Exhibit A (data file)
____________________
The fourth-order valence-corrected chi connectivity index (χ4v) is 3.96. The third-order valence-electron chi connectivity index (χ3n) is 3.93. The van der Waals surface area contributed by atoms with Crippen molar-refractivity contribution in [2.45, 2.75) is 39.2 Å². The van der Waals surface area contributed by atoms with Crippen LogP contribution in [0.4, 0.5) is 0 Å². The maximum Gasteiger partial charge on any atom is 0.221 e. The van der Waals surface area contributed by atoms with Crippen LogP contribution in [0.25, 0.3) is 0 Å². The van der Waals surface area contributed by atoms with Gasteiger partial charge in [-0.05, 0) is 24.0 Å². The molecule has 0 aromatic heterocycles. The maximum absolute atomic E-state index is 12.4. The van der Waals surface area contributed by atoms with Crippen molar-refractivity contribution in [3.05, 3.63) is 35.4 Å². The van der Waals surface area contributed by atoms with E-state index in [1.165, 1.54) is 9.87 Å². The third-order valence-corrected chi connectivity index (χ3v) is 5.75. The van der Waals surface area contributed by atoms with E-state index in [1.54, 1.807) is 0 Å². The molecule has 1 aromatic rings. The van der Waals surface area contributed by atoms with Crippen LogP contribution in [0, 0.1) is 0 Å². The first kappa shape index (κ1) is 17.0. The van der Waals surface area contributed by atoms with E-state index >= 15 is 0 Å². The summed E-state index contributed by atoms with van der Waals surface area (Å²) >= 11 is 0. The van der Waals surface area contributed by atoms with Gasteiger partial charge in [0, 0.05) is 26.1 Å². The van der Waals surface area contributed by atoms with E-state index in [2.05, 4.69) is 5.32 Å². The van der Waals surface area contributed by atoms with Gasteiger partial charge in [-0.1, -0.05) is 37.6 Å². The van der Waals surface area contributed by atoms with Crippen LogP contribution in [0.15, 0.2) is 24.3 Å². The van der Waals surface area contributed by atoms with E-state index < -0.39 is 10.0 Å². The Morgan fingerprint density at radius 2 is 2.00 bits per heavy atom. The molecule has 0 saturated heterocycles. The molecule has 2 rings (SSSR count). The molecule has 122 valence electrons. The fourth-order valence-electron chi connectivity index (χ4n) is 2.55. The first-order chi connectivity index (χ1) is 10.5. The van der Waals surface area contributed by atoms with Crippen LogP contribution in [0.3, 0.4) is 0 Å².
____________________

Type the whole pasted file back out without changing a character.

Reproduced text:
The fourth-order valence-corrected chi connectivity index (χ4v) is 3.96. The third-order valence-electron chi connectivity index (χ3n) is 3.93. The van der Waals surface area contributed by atoms with Crippen molar-refractivity contribution in [2.45, 2.75) is 39.2 Å². The van der Waals surface area contributed by atoms with Crippen LogP contribution in [0.4, 0.5) is 0 Å². The maximum Gasteiger partial charge on any atom is 0.221 e. The van der Waals surface area contributed by atoms with Crippen LogP contribution in [0.25, 0.3) is 0 Å². The van der Waals surface area contributed by atoms with Gasteiger partial charge in [-0.05, 0) is 24.0 Å². The molecule has 0 aromatic heterocycles. The maximum absolute atomic E-state index is 12.4. The van der Waals surface area contributed by atoms with Crippen molar-refractivity contribution in [3.05, 3.63) is 35.4 Å². The van der Waals surface area contributed by atoms with E-state index in [1.165, 1.54) is 9.87 Å². The third-order valence-corrected chi connectivity index (χ3v) is 5.75. The van der Waals surface area contributed by atoms with E-state index in [1.54, 1.807) is 0 Å². The molecule has 1 aromatic rings. The van der Waals surface area contributed by atoms with Crippen LogP contribution in [0, 0.1) is 0 Å². The first kappa shape index (κ1) is 17.0. The van der Waals surface area contributed by atoms with E-state index >= 15 is 0 Å². The summed E-state index contributed by atoms with van der Waals surface area (Å²) >= 11 is 0. The van der Waals surface area contributed by atoms with Gasteiger partial charge in [0, 0.05) is 26.1 Å². The van der Waals surface area contributed by atoms with E-state index in [2.05, 4.69) is 5.32 Å². The van der Waals surface area contributed by atoms with Gasteiger partial charge in [-0.1, -0.05) is 37.6 Å². The van der Waals surface area contributed by atoms with Crippen LogP contribution in [0.15, 0.2) is 24.3 Å². The van der Waals surface area contributed by atoms with E-state index < -0.39 is 10.0 Å². The Morgan fingerprint density at radius 2 is 2.00 bits per heavy atom. The molecule has 0 saturated heterocycles. The molecule has 2 rings (SSSR count). The molecule has 122 valence electrons. The fourth-order valence-electron chi connectivity index (χ4n) is 2.55. The first-order chi connectivity index (χ1) is 10.5. The van der Waals surface area contributed by atoms with Crippen LogP contribution in [0.3, 0.4) is 0 Å².